Because I genuinely do try to address issues that are on the top of my mind here, it’s been difficult not to write about Paco’s dementia more directly over these last years. For a good chunk of that time, I avoided it because Paco followed my posts via email and I was afraid posting about it would further confuse or upset him. Now, he is well beyond being able to navigate email and websites, so I don’t have that worry – and the few people who read my blog and know Paco in real life already know the situation.

In truth, I’ve also had difficulty articulating my thoughts and feelings around this. Although my family dealt with cognitive decline with both my mother and father-in-law when they were terminally ill, Paco’s long, slow loss of memory has been even more excruciating. While I can adjust to the loss of short-term memory that results in answering the same question multiple times in a short phone conversation, I have a harder time dealing with the loss of long-time skills and words. When he can be looking at a dinner plate with his favorite food but not remember what it is. When he forgets the name of someone he has known for decades. When he, who was always meticulous in following his finances, can no longer add numbers.

It’s painful. Every time. And hard to express in words. Even in poetry.

My consolation is that it is seldom upsetting to him. By some grace, he is handling things with equanimity with only occasional moments of frustration.

He keeps reminding me of his favorite saying, “We’ll take it one day at a time.”

JC’s Confessions #4

On The Late Show, Stephen Colbert does a recurring skit, now a best-selling book, called Midnight Confessions, in which he “confesses” to his audience with the disclaimer that he isn’t sure these things are really sins but that he does “feel bad about them.” While Stephen and his writers are famously funny, I am not, so my JC’s Confessions will be somewhat more serious reflections, but they will be things that I feel bad about. Stephen’s audience always forgives him at the end of the segment; I’m not expecting that – and these aren’t really sins – but comments are always welcome.
~ JC

In the months that my mom was in the skilled nursing unit, she had a couple of neighbors who used to shout out “Help me!”over and over to anyone passing by their rooms. There were also a handful of residents who would occasionally wander into her room and mistake my dad for their husband or me for a daughter or a staff member.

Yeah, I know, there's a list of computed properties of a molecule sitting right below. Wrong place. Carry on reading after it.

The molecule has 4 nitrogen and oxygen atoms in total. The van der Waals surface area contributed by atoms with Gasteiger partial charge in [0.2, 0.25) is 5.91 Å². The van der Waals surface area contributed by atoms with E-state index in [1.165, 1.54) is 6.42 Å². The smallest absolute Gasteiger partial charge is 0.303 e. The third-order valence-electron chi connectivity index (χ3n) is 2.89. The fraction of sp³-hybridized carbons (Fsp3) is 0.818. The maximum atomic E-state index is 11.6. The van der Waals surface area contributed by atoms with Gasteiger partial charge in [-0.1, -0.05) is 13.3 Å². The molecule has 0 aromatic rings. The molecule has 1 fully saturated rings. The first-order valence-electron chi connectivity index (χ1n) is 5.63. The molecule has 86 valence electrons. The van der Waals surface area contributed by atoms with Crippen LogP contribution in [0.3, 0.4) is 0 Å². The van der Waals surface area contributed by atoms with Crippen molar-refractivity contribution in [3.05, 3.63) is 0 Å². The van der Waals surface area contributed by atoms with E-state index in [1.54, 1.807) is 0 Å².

It was hard for me not to get annoyed sometimes, even though I knew that these other residents were ailing and exhibiting dementia symptoms.

As I reflected more about this, I realized that my reactions were tied to feeling helpless. I couldn’t help what was happening to these other residents and I couldn’t help what was happening to my mom.

As a caretaker, one is always trying to make things better. It hurts when that isn’t possible.

Finding Dory, family, and memory

I love Pixar.

I love that they have a short before the feature film. Before Finding Dory, there is Piper, the wordless story of a young sandpiper learning to find food on its own. The animation is so stunning that in the first moments I thought it was photographed rather than animated. The story is also incredibly endearing, which is another Pixar trademark.

I love that there are bonuses, like references to other Pixar films and little final scenes after the credits. It was a shame we were the only ones left in the theater to see the special Finding Nemo flashback scene at the end of Finding Dory.

What I love most, though, is the richness of the storytelling. All Pixar movies work on multiple levels. They certainly appeal to children and impart life lessons as all worthy tales do, but they also appeal to adults across the age spectrum with further layers of meaning.

Finding Dory is about finding family, both in the sense of family of origin and the family that we can make for ourselves through deep friendship. The resilience of family bonds in the face of great challenge is on full display.

For me, there was an additional family connection. One of the key elements of Dory’s character is that she suffers from short term memory loss.  In this film, there is an added element of vivid distant memories that re-surface.  It reminded me of the stage of Alzheimer’s disease where the person can’t remember what happened a minute ago but can remember what happened many years before.

It was especially poignant because my 91-year-old dad just lost his last sibling, who like their father and two other siblings, had suffered with Alzheimer’s disease. We have also known other people with Alzheimer’s or other forms of dementia and are familiar with the frustrations, fears, and dangers it causes, both to the persons with memory loss and the people around them.

There isn’t a cure, just ways of compensating and adjusting as best one can, moment to moment, trusting that , somehow, the bonds of family will be strong enough to draw us together and back to ourselves.